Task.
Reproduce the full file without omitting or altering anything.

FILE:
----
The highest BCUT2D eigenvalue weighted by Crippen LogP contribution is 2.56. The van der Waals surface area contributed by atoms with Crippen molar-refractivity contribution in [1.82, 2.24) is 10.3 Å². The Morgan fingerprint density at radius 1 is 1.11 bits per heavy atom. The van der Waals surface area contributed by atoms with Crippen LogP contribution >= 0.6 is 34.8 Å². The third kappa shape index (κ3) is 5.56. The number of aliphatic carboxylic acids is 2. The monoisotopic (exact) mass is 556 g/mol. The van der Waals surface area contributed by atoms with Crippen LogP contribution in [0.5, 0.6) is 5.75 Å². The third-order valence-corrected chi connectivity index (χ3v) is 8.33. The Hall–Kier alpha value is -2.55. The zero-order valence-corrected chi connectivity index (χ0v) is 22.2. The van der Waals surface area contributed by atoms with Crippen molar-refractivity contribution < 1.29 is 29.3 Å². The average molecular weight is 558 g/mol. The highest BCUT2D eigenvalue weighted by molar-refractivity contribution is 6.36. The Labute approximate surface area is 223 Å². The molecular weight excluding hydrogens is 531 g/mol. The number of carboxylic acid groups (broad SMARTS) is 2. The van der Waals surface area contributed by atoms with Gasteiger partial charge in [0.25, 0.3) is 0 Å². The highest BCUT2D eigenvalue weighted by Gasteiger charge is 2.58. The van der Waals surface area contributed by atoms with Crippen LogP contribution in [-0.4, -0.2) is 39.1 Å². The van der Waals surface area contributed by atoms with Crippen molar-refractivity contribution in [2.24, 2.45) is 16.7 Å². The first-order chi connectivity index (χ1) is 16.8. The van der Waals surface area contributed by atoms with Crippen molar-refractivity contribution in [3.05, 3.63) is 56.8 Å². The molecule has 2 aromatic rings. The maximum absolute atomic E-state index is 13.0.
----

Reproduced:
The highest BCUT2D eigenvalue weighted by Crippen LogP contribution is 2.56. The van der Waals surface area contributed by atoms with Crippen molar-refractivity contribution in [1.82, 2.24) is 10.3 Å². The Morgan fingerprint density at radius 1 is 1.11 bits per heavy atom. The van der Waals surface area contributed by atoms with Crippen LogP contribution >= 0.6 is 34.8 Å². The third kappa shape index (κ3) is 5.56. The number of aliphatic carboxylic acids is 2. The monoisotopic (exact) mass is 556 g/mol. The van der Waals surface area contributed by atoms with Crippen LogP contribution in [0.5, 0.6) is 5.75 Å². The third-order valence-corrected chi connectivity index (χ3v) is 8.33. The Hall–Kier alpha value is -2.55. The zero-order valence-corrected chi connectivity index (χ0v) is 22.2. The van der Waals surface area contributed by atoms with Crippen molar-refractivity contribution < 1.29 is 29.3 Å². The average molecular weight is 558 g/mol. The highest BCUT2D eigenvalue weighted by molar-refractivity contribution is 6.36. The Labute approximate surface area is 223 Å². The molecular weight excluding hydrogens is 531 g/mol. The number of carboxylic acid groups (broad SMARTS) is 2. The van der Waals surface area contributed by atoms with Gasteiger partial charge in [0.25, 0.3) is 0 Å². The highest BCUT2D eigenvalue weighted by Gasteiger charge is 2.58. The van der Waals surface area contributed by atoms with Crippen LogP contribution in [-0.4, -0.2) is 39.1 Å². The van der Waals surface area contributed by atoms with Crippen molar-refractivity contribution in [2.24, 2.45) is 16.7 Å². The first-order chi connectivity index (χ1) is 16.8. The van der Waals surface area contributed by atoms with Crippen molar-refractivity contribution in [3.05, 3.63) is 56.8 Å². The molecule has 2 aromatic rings. The maximum absolute atomic E-state index is 13.0.